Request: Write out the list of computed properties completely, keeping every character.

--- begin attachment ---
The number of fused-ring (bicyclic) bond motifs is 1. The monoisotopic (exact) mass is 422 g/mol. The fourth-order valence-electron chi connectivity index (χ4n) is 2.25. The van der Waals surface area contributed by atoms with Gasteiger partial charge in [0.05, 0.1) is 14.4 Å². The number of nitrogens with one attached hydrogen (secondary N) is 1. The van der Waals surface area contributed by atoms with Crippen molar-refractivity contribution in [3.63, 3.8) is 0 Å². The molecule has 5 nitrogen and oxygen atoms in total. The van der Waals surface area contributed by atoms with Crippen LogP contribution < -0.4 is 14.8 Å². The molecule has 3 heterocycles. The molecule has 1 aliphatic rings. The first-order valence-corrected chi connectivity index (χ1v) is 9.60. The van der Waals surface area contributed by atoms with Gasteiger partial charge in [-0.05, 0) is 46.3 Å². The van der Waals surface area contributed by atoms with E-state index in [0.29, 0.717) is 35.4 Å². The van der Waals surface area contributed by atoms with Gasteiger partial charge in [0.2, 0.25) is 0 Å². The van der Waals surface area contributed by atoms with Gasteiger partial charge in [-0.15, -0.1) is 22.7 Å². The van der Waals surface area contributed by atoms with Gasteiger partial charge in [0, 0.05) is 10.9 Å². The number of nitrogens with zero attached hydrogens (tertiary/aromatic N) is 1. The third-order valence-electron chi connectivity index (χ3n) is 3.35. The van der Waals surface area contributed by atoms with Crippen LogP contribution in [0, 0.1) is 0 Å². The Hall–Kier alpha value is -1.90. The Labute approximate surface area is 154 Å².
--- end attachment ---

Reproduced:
The number of fused-ring (bicyclic) bond motifs is 1. The monoisotopic (exact) mass is 422 g/mol. The fourth-order valence-electron chi connectivity index (χ4n) is 2.25. The van der Waals surface area contributed by atoms with Gasteiger partial charge in [0.05, 0.1) is 14.4 Å². The number of nitrogens with one attached hydrogen (secondary N) is 1. The van der Waals surface area contributed by atoms with Crippen molar-refractivity contribution in [3.63, 3.8) is 0 Å². The molecule has 5 nitrogen and oxygen atoms in total. The van der Waals surface area contributed by atoms with Crippen LogP contribution < -0.4 is 14.8 Å². The molecule has 3 heterocycles. The molecule has 1 aliphatic rings. The first-order valence-corrected chi connectivity index (χ1v) is 9.60. The van der Waals surface area contributed by atoms with Gasteiger partial charge in [-0.05, 0) is 46.3 Å². The van der Waals surface area contributed by atoms with E-state index in [0.29, 0.717) is 35.4 Å². The van der Waals surface area contributed by atoms with Gasteiger partial charge in [0.2, 0.25) is 0 Å². The van der Waals surface area contributed by atoms with Gasteiger partial charge in [-0.15, -0.1) is 22.7 Å². The van der Waals surface area contributed by atoms with Gasteiger partial charge in [0, 0.05) is 10.9 Å². The number of nitrogens with zero attached hydrogens (tertiary/aromatic N) is 1. The third-order valence-electron chi connectivity index (χ3n) is 3.35. The van der Waals surface area contributed by atoms with Crippen LogP contribution in [0, 0.1) is 0 Å². The Hall–Kier alpha value is -1.90. The Labute approximate surface area is 154 Å².